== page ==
An Italian Senate Committee debated modifying the law on Holocaust negativism to enable the courts to imprison anyone found guilty of denying the Holocaust to up to three years in jail.
The debate coincided with the 59th anniversary of the rounding up of Rome’s Jewish community, and was witnessed by representatives of Rome’s Jewish community, including Riccardo Pacifici, President of the Hebrew Congregation of Rome and Chief Rabbi Riccardo Di Segni.
Proposing the bill, Senator Silvana Amati declared herself “excited and satisfied” at the initiative which has attracted support from across the political spectrum. Fellow senator Lucio Malan added that Holocaust denial is not only a crime of opinions, but also has the potential to promote incitement. Senate President Renato Schifani said that legislation of this kind was essential in defending the memory and reality of the Holocaust, at a time when many survivors are no longer around to tell their accounts.
The Nazis entered Rome, the oldest Jewish community in Europe on September 10, 1943, having already invaded central and northern Italy, which it renamed the “Italia Socialist Republic”. Having sourced a comprehensive list of the city’s 12,000-strong Jewish community, on September 26 they demanded 50kg in gold be handed over in ransom to prevent é00 members being deported to Auschwitz.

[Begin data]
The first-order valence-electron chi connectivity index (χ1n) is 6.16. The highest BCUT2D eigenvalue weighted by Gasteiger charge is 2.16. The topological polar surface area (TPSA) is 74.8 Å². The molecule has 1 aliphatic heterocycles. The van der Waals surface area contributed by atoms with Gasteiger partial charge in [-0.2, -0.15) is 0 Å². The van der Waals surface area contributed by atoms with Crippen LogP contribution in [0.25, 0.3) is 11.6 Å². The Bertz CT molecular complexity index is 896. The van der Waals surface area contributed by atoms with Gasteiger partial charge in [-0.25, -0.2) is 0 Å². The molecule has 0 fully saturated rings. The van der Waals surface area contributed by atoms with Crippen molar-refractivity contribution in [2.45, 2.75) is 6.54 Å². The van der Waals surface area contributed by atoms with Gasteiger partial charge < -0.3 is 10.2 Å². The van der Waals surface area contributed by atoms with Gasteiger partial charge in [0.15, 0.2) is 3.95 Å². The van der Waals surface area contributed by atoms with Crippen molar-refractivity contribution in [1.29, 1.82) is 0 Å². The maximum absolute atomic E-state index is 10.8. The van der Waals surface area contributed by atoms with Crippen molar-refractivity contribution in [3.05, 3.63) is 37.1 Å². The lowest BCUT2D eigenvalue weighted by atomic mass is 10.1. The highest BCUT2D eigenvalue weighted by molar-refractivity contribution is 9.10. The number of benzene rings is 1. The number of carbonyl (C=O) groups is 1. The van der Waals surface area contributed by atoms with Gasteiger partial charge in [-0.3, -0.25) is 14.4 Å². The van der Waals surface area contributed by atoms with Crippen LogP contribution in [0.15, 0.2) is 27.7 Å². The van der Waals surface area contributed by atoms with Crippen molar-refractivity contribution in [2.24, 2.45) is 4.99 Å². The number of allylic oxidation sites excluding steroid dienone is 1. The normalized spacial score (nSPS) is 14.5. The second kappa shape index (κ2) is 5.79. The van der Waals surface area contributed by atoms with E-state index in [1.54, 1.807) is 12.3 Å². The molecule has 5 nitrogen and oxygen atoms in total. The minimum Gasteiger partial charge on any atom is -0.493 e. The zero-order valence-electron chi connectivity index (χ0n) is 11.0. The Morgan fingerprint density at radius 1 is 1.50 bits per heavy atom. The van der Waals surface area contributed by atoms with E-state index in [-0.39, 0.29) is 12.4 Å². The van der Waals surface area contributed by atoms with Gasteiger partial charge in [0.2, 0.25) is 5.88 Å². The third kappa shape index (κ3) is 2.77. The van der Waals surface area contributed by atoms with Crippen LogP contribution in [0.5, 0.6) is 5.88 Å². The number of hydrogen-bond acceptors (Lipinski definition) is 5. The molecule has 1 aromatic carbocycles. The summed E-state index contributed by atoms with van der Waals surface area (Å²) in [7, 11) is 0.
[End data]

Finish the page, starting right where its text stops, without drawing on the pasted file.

After Chief Rabbi Israel Zolli secured the Vatican’s pledge of a loan, both Jewish and non-Jewish Romans instead rallied around and paid the sum in jewellery and other valuables. However, the Nazis later reneged on their agreement and entered the Ghetto on October 16 to begin the process of rounding up Jews to be deported to concentration camps.
The Vatican and other Catholic facilities succeeded in hiding 4,000 Jews from Nazi inspection, and 2,091 Roman Jews were deported two days later on October 18, half of whom to Auschwitz, where 839 died. At the end of the war, only 102 of Romans deported had survived, with the majority of the community disobeying orders to be transferred to internment camps or hiding with their non-Jewish neighbours and government officials.
Resistance from the Italian public and officials alike impeded Nazi deportations and led to 80% survival rate following WWII, higher than other European countries.